how to model add-clothing

this is a guide on how to create hats and similar items, also known as "add clothing" internally.
the workflow i use for this is very simple and straight-forward, if you have basic knowledge of petz editing and creating addballs, then this will be easy and i highly encourage you to try it.

start off in LNZ pro. pick a breed to use as your base - it's best to pick something with a basic shape, without any extreme proportions. i like to use the black and white shorthair cat.
open the adult LNZ and scroll down to the [Add Balls] section. to turn our base into a clothing dummy file, we want to push up the number of total balls to 99.
addballs already come numbered, so you just need to do a bit of counting. the black and white shorthair cat goes up to ball 91, so we need to paste in 8 more below. they can simply be duplicates of existing ones.
it's easiest to save this file as a seperate breed. to keep it reusable, you can save a copy of the dummy in another folder to pull out every time you want to create a new clothing item.

now we switch to pet workshop. open your dummy file and make sure to set "apply changes" to "base data".
create your first addball. this should be ball number 100, you can check by right-clicking. if it doesn't show up as ball 100, redo the dummy file.
the only thing you need to keep in mind from here is that all of your other addballs need to be based off of this ball 100 or other balls in the same structure, and not anywhere on the original pet. make whatever item you like, give it linez and textures. paintballz will not show up on add clothing as far as i am aware.
remember to regularly preview your dummy file in-game.

once you are satisfied with the result, we once again return to lnz. pick a clothing item to use as a base, ideally one that is already a piece of add clothing. to make it easier to convert to other versions later on, use an item that is present in all versions from petz 3 to 5, something simple like a pink bow or a flower hat.

open up your dummy file again and locate the add balls section. copy everything starting from your 100th ball. this part is optional, but i like to paste it into a spreadsheet program to easily vertically edit and replace numbers.
in the first column, subtract 100 from all entries except for the first. ball 100 becomes ball 0.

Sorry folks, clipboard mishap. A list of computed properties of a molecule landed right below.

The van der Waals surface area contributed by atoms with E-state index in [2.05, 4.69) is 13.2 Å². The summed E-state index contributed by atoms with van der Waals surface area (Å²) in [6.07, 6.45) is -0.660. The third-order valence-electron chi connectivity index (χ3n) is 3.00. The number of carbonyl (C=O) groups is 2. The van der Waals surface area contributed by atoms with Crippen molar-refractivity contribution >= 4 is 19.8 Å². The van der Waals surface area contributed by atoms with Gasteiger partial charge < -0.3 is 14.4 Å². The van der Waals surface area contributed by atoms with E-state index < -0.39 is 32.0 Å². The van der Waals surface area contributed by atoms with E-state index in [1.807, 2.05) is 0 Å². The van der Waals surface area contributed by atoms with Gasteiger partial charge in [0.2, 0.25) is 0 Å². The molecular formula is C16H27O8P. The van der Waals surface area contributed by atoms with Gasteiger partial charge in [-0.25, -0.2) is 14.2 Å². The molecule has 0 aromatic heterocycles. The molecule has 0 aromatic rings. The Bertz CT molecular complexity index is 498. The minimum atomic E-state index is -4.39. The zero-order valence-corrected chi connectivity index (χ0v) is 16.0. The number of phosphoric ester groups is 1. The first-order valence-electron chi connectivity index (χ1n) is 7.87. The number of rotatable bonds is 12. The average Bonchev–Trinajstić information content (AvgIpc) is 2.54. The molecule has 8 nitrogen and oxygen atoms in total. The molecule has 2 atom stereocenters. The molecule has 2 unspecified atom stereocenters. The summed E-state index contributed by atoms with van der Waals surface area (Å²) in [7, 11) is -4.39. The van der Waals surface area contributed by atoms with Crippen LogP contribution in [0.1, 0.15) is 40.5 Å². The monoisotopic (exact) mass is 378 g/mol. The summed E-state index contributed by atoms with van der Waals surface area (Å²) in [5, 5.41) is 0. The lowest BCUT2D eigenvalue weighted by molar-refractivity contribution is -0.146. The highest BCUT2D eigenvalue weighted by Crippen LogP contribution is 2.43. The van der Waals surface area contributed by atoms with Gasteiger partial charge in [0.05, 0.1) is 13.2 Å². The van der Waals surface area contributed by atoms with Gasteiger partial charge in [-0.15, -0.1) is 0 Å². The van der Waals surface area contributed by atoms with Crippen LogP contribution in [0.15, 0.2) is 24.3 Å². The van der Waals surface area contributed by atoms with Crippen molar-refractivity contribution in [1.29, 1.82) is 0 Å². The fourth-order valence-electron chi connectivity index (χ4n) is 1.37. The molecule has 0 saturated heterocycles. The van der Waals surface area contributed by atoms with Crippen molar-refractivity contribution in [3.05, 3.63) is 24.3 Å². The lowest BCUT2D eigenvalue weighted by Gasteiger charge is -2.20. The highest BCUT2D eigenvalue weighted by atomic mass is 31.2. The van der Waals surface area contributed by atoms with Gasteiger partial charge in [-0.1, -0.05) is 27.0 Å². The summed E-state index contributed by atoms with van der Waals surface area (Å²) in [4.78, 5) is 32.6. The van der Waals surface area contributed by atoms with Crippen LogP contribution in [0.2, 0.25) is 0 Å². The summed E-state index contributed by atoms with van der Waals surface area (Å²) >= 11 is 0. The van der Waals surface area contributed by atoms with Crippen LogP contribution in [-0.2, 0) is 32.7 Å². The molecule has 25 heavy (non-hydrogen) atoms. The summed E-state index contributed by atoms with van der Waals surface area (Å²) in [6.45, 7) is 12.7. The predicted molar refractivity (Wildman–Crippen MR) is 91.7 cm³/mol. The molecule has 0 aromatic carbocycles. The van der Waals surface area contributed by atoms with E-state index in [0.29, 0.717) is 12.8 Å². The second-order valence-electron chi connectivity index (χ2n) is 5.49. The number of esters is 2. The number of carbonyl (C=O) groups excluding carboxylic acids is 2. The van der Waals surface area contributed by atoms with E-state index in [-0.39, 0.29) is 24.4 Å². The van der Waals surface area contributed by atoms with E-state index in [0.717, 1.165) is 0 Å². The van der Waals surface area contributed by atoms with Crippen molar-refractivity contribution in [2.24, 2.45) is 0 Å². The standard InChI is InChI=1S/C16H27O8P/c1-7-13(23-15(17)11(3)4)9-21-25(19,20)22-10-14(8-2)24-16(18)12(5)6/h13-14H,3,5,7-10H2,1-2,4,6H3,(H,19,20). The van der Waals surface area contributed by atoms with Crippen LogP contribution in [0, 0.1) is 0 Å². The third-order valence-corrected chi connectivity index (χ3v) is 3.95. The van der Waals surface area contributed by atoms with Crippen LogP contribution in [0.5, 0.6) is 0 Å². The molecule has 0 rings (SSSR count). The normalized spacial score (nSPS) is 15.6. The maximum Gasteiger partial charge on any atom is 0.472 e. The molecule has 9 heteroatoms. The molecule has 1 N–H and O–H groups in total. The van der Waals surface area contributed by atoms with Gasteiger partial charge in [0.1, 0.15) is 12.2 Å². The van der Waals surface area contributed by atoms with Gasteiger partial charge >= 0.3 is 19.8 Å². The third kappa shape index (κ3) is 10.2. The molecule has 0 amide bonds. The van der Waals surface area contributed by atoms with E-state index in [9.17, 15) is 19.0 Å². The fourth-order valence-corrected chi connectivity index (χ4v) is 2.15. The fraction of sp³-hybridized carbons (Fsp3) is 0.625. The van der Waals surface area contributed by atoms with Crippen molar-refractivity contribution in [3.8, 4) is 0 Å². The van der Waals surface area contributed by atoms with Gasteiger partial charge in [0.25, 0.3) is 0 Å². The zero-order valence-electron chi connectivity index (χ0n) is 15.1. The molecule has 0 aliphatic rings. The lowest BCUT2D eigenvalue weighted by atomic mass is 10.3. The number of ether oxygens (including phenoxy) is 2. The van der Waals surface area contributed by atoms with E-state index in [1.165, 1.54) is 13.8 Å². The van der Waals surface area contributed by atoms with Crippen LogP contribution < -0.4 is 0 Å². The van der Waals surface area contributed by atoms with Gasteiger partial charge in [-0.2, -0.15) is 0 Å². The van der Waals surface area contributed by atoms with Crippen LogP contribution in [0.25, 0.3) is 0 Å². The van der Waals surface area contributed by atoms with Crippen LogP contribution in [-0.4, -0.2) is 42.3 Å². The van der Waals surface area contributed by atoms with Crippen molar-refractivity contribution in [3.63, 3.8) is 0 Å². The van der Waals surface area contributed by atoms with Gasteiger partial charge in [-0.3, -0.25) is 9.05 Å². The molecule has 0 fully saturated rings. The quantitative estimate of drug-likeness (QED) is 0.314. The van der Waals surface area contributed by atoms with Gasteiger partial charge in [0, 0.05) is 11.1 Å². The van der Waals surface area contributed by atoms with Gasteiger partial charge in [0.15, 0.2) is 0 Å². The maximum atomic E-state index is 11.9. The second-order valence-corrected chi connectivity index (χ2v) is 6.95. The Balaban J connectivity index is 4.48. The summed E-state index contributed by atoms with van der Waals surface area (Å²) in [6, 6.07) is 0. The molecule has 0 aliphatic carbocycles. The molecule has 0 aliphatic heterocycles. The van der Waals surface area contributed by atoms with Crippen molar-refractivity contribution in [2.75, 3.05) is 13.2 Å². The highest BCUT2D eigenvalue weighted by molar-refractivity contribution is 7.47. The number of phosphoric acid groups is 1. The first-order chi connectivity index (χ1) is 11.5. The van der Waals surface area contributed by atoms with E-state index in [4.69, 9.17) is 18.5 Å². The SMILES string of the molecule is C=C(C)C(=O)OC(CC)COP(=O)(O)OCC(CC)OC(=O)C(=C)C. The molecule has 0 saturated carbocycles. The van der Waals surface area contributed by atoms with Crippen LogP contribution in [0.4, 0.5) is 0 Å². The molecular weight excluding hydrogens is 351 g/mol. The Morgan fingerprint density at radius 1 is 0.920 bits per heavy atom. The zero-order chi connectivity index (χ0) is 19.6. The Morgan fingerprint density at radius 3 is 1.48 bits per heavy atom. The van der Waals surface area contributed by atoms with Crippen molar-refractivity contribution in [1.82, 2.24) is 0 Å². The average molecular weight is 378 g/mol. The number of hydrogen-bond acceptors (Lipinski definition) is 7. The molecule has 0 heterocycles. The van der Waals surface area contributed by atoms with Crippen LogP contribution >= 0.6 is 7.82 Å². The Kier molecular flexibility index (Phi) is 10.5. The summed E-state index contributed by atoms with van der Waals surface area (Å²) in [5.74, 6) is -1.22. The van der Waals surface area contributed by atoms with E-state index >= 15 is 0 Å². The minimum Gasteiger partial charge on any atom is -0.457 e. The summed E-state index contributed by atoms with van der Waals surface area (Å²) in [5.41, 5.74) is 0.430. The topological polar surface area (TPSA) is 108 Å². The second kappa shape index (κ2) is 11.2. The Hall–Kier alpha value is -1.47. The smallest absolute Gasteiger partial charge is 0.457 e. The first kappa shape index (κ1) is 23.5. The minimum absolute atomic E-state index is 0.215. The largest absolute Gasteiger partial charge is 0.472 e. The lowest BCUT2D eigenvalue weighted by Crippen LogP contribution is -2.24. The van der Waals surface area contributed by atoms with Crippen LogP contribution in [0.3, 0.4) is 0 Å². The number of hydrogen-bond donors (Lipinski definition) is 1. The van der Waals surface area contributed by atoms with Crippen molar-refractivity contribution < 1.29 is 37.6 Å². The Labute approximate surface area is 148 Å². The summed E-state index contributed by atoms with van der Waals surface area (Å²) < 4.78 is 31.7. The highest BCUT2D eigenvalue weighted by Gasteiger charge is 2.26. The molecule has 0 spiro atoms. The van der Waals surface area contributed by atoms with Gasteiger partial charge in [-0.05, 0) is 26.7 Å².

select the 7th column (speckle colour) and delete all of it. select the last 2 columns from the right and delete them as well. these bits won't work in clothing files.

paste these edited addballs over the old addballs in the clothing base file underneath the ##. paste the first ball in the seperate section above it at the top, and make sure to add a - infront of the base ball number at the start. (ex. 24 needs to be listed as -24) copy it for the other species and adjust the ball number to the equivalent.

go back into your dummy file and locate your texture list. copy it over the one inside the clothing file. if you have used external textures, you can add them into the clothing file by right clicking and selecting "add resource", and selecting it as a bmp. to access this internal .bmp, change the directory to art/textures/

the last thing we need the dummy file for is the linez. find the ones that you created - they should all be numbers in the 100s. paste them into your clothing file over top of the existing lines, and subtract 100 from the first 2 columns.
click save as and save your file as a "new breed" to give it a seperate ID so it can show up ingame.

some additional quirks of clothing lnz files to keep in mind:
- avoid any spaces, [add clothing] is one continuous section so if you've got a space in the middle of it somewhere, petz will not read the rest.
- if sizing doesn't turn out quite right, mess with the numbers at the top that read "petscale", "ballscale" and "baseBallSize". you can apply the same species-variation syntax that the base addball uses if you want to independently control these scaling values for cats and dogs.
- remember to pay attention to the ;kind atrribute at the top, this determines the "slot" it fills on a pet. nosething and nosething2 are used only sparingly in the basegame so they are ideal for things like collars, which don't have their own dedicated kind.

from there on you can do shelf images in tinker, or more advanced hex editing of internal values - but this tutorial is only about the part that will actually end up on the pet, which is done here. i hope this helps!